SPANDEXLESS READS 10/15/12 / by Anthony Rosen


And we're back. After a lengthy break (in part due to our dedicated SPX coverage) I'm happy to report that Spandexless Reads is back on track, delivering our weekly roundup of pulls, reads, and recommendations. With Halloween just around the corner, we've all been getting into the gory, the gruesome, and the grim.  Except David, who has been spending some quality time with concept art you could spend hours geeking out over Erik Sugay // Resident Reads phantom 

"There are these beautiful, rich, young students. They’re jerks. Spoiled. Worst of the worst. This book’s just about putting them in detention and subjecting them to horrible situations where they will die in gruesome ways.”

Note that certainty of the characters' demise.

That was how author Matt Spradlin successfully sold me a copy of his (quite) graphic novel, Bad Kids Go to Hell. Many will liken the story to The Breakfast Club (the stellar casting of Judd Nelson in the film adaptation should tip you off) with a liberal dose of the supernatural. Frankly, it’s difficult to find a better, more succinct way to describe its primary elements – teens serving Saturday detention in a library, restless, vengeful spirits, and plenty of death.

It’s a fun homage to classics that may well find its own deserved niche.

Patrick Smith // Has a P.H.D. in brutality

Given that Halloween is right around the corner, I'm actively trying to sit down and read some horror comics I've been neglecting over the last few months. This week the previously neglected comic was Brandon Seifert and Lukas Ketner's Witch Doctor. The book revolves around Dr. Vincent Morrow, an occult physician who uses the sword of excalibur as his scalpel. With his medical team, ex-paramedic/ex-Navy SEAL Eric Gast and the demonically possessed Penny Dreadful, they protect, heal, and (barring those) exorcise the supernaturally afflicted residents of Arkham, Oregon. Seifert does a great job at crafting a story, based around the interpretation of monsters as allegories for infectious diseases (not unlike Guillermo Del Toro and Chuck Hogans' The Strain), that's jam packed with creepy moments, keeping the tone light enough so that the whole thing never gets oppressively dark. Ketner's art took me a little while to get used to, but by the time the simply grotesque, baby-mimicking "Cuckoo Faerie" showed up, I was completely on board. In the horror genre, creature design is an incredibly important but often under-appreciated element, and Ketner really goes all out for the few beasties the book throws at the reader. The best part of this book though, at least for me, is that the creative team left themselves a lot of room for expansion in any future installment, while at the same time defining the book's world and characters enough so that no part of the book feels uneven. The book isn't perfect, but it has enough bravado and interesting ideas that it's a thoroughly entertaining read from start to finish. It's also something I would definitely recommend to anyone who wants to read a solid horror comic instead of flipping through their Walking Dead trades for the umpteenth time.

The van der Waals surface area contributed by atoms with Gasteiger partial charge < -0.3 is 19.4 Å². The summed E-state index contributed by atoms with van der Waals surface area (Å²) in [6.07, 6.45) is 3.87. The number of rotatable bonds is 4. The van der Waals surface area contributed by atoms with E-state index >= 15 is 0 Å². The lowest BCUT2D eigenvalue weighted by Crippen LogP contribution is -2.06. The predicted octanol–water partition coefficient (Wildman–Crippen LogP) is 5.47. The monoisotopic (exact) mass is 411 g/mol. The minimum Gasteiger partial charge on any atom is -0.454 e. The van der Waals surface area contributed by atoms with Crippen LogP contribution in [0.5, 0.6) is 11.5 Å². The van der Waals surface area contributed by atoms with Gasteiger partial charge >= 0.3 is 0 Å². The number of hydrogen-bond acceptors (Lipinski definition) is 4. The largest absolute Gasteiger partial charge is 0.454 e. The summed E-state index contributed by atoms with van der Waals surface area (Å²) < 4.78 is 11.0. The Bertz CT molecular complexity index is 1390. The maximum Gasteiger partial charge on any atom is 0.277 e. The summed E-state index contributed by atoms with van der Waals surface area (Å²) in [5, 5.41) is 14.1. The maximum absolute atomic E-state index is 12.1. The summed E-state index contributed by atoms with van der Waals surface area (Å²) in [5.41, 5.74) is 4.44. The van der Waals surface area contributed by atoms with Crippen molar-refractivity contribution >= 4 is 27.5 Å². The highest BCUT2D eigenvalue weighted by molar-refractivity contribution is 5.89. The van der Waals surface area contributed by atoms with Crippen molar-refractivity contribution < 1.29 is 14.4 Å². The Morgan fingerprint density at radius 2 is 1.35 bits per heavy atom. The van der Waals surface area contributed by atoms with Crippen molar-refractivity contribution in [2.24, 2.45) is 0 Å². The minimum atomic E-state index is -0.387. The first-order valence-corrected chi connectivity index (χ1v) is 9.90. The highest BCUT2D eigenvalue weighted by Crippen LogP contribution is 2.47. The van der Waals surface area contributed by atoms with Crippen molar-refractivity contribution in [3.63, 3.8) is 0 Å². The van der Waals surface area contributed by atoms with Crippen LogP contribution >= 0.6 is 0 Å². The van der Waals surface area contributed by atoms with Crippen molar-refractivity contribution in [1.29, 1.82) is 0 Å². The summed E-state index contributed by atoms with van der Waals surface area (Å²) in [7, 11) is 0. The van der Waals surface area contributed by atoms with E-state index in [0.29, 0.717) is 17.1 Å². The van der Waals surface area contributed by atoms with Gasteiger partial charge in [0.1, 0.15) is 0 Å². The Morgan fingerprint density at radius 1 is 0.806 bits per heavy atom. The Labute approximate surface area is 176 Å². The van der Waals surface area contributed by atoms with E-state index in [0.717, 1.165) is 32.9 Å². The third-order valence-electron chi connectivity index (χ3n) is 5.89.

Anthony Rosen // Condemned to wander the internet for eternity

If you've been reading the site for long enough, you might remember when Alex sat down to speak with John Allison at last year's SPX. This guy has been doing a charmingly British series of webcomics since 1998, all set in the same universe, whose inhabitants continue to confront a consortium of bizarre and spooky events in and around the small town of Tackleford. On Friday, he posted up a mini from years back, originally unavailable online, that details the escapades of a character who disappeared partway through Allison's last series, Scary Go Round, before re-appearing recently in Bad Machinery, his current comic. The mini features teen angst and a fight with Robo-Hitler in hell.

So yeah, it's pretty great.

With Halloween approaching (and the handy link leading me back to the original disappearance of Erin Winters) I've thrown myself into the deep end of the site's archives, and I've had a great time re-reading old storylines.  If, for whatever reason, you're one of those people who still hasn't read either Scary Go Round or Bad Machinery, I highly recommend you go check them out.

Go on!

David Anderson // Lost in Space

I don't know if this counts as comics but it certainly can be sometimes, at least from what I've seen. Ever heard of Concept Ships? It's an art blog I've been reading for years now, so it's probably decently well-known at this point. It's received some accolades from other sites and a magazine --if I remember correctly-- a while back, though I'm too lazy to look for the links. I can, however, point you towards the aforementioned blog and its (soon to be) six offshoots, all managed by the user igortshirts (or igor tkac). They're pretty awesome time-wasters. I never get bored of staring at every little detail and these blogs informed me of quite a few really awesome images before reddit ever pretended to be the first to find them.

While most of the images come from movie and videogame portfolios, I have also seen work that can definitely fit in with the comic book crowd, or at least adorn a book cover. You can submit your own art or search for an artist you like on the sites, so if you're looking for a swank artist to do some work for you, or want your work to get out there, this might be a good bet.

Here's the link.